© Reuters. Customers at a local cafe are seen through a window displaying a job vacancy notice in central Sydney, Australia, May 9, 2016. Picture taken May 9, 2016. REUTERS/Steven Saphore
SYDNEY (Reuters) – Australia’s government is set to cut its forecasts for inflation while also predicting lower unemployment for longer in 2023/24 budget next week, a mix that it hopes will generate much-needed growth in real wages.
Treasurer Jim Chalmers will now forecast unemployment of 3.5% for the June quarter of this year and 4.25% for the same period in 2025, both a quarter point lower than in the last budget in October, according to an extract of next Tuesday’s budget seen by Reuters.
Treasury also sees half a million new jobs being created by the middle of 2026, up from a previous forecast of 300,000.
The budget is expected to forecast real wages growth of 0.75% over the year to June 2024, up by half a percentage point from October, with inflation seen slightly lower and nominal wages growing faster.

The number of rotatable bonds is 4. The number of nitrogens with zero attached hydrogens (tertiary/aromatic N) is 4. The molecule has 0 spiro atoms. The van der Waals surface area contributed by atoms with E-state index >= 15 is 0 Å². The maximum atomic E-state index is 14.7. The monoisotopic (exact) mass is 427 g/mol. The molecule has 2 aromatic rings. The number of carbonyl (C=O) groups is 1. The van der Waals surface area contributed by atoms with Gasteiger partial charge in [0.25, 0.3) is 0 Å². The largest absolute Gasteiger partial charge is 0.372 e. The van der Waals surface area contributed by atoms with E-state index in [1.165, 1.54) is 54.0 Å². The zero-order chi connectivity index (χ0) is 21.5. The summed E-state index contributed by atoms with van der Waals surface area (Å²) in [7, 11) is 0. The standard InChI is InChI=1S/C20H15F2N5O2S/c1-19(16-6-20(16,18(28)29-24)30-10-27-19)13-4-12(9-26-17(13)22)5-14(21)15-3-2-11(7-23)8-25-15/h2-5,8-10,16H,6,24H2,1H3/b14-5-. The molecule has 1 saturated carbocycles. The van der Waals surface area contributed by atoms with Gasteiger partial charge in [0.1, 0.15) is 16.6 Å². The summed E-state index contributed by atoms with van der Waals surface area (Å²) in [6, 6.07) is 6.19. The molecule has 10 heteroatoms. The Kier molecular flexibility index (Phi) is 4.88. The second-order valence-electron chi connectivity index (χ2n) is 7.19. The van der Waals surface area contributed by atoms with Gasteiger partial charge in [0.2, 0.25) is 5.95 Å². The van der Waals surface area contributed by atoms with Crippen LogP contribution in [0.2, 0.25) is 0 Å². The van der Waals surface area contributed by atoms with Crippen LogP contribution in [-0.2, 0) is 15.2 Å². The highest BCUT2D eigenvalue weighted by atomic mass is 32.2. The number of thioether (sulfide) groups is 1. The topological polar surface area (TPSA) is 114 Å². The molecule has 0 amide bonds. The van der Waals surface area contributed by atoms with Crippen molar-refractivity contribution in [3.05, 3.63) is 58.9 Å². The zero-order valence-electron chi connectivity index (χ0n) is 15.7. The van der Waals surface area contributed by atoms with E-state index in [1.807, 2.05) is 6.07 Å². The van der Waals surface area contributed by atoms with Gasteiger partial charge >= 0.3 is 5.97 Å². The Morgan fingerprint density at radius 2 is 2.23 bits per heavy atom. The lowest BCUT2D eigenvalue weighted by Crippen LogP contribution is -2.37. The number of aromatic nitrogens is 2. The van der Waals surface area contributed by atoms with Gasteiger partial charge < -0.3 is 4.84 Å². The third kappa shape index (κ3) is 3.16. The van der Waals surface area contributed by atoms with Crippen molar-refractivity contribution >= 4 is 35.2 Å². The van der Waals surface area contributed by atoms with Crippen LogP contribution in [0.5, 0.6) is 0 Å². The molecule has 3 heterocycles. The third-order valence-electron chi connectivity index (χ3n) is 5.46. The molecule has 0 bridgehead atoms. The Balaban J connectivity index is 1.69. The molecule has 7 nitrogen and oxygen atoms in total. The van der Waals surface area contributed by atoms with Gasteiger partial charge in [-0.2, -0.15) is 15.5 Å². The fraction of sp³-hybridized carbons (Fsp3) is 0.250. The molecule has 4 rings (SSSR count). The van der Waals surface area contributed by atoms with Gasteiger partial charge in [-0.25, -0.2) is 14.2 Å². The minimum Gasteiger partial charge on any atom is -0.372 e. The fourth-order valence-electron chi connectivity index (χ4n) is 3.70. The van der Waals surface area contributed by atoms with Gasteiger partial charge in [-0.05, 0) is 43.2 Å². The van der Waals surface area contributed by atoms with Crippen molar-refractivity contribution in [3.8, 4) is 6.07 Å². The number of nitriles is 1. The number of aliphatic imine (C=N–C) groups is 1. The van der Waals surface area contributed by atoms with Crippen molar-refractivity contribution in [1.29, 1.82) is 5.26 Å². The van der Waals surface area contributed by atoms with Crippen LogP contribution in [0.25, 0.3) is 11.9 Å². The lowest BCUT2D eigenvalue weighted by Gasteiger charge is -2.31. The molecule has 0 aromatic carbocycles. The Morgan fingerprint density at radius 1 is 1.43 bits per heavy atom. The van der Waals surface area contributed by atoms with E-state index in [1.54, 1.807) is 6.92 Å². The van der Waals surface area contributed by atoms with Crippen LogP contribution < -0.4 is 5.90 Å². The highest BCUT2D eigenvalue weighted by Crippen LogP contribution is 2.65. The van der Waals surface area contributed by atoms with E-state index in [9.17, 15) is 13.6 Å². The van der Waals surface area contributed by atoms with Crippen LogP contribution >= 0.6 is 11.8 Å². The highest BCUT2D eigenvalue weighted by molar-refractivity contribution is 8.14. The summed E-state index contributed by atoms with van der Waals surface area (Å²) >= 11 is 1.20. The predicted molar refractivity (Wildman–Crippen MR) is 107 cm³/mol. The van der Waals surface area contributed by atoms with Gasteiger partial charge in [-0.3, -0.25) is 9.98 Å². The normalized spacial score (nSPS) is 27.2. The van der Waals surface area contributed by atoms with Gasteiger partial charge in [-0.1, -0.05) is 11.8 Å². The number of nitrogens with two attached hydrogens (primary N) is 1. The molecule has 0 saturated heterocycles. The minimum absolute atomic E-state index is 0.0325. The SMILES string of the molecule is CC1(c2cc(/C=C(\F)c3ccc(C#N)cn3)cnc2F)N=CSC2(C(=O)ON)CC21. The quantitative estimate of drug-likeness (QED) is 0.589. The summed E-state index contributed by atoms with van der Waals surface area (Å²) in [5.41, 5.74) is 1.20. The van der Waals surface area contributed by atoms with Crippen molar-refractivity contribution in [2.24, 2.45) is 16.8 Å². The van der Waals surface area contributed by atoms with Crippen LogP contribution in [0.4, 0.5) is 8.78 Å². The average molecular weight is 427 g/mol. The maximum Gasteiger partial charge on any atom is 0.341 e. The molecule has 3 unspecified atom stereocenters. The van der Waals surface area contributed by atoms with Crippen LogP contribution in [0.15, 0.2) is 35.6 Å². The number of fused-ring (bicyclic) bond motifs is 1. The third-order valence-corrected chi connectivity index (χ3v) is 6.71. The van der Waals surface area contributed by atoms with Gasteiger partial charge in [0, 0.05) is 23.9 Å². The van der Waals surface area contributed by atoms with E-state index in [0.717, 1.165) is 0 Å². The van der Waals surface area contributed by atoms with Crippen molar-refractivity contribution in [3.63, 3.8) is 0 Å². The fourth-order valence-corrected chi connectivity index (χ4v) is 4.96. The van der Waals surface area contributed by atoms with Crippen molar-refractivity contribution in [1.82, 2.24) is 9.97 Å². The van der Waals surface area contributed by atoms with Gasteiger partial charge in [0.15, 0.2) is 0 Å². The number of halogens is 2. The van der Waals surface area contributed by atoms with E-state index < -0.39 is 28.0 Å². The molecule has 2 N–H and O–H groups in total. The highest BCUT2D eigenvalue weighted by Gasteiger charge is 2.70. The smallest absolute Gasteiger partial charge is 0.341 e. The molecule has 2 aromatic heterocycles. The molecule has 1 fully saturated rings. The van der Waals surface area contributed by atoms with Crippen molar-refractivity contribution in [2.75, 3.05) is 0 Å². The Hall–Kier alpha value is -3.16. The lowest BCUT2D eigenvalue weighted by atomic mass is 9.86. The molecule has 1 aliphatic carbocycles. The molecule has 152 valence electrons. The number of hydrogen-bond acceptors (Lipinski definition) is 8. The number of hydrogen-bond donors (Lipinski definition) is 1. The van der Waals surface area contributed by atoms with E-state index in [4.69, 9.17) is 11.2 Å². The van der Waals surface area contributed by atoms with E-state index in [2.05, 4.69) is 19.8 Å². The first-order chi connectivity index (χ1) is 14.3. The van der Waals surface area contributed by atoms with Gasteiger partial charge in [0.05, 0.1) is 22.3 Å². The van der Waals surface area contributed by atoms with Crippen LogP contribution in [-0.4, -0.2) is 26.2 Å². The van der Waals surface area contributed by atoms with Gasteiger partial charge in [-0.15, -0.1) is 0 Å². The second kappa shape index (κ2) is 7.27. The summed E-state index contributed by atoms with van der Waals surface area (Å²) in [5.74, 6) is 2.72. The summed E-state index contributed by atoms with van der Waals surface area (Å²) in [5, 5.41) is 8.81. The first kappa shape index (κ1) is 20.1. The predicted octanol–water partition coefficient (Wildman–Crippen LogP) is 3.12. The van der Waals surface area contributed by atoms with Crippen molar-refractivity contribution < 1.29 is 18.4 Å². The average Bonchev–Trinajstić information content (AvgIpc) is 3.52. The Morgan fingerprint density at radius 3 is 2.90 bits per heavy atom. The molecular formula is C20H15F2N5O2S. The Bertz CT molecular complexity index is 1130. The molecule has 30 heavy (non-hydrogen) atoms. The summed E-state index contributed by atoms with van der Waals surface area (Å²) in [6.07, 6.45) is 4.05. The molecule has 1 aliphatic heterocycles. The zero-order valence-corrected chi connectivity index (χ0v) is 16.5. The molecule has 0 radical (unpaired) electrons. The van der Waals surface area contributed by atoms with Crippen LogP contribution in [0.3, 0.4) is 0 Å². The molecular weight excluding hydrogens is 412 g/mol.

That sits in contrast to the Reserve Bank of Australia (RBA) which on Friday lowered its forecasts for wage growth for June 2024 to 3.9%, from 4.1%, while keeping its inflation estimate at 3.6%.
Chalmers has repeatedly stated his budget would be restrained on spending so as not to add to inflationary pressures, while also giving some targeted relief for cost of living pressures.
“While low national unemployment is one of our best defences against the headwinds that are intensifying in the global economy right now, Australia will not be immune from these challenges,” says Chalmers in the budget extract.
“The May Budget will be focused on targeted cost-of-living relief that doesn’t add to inflation.”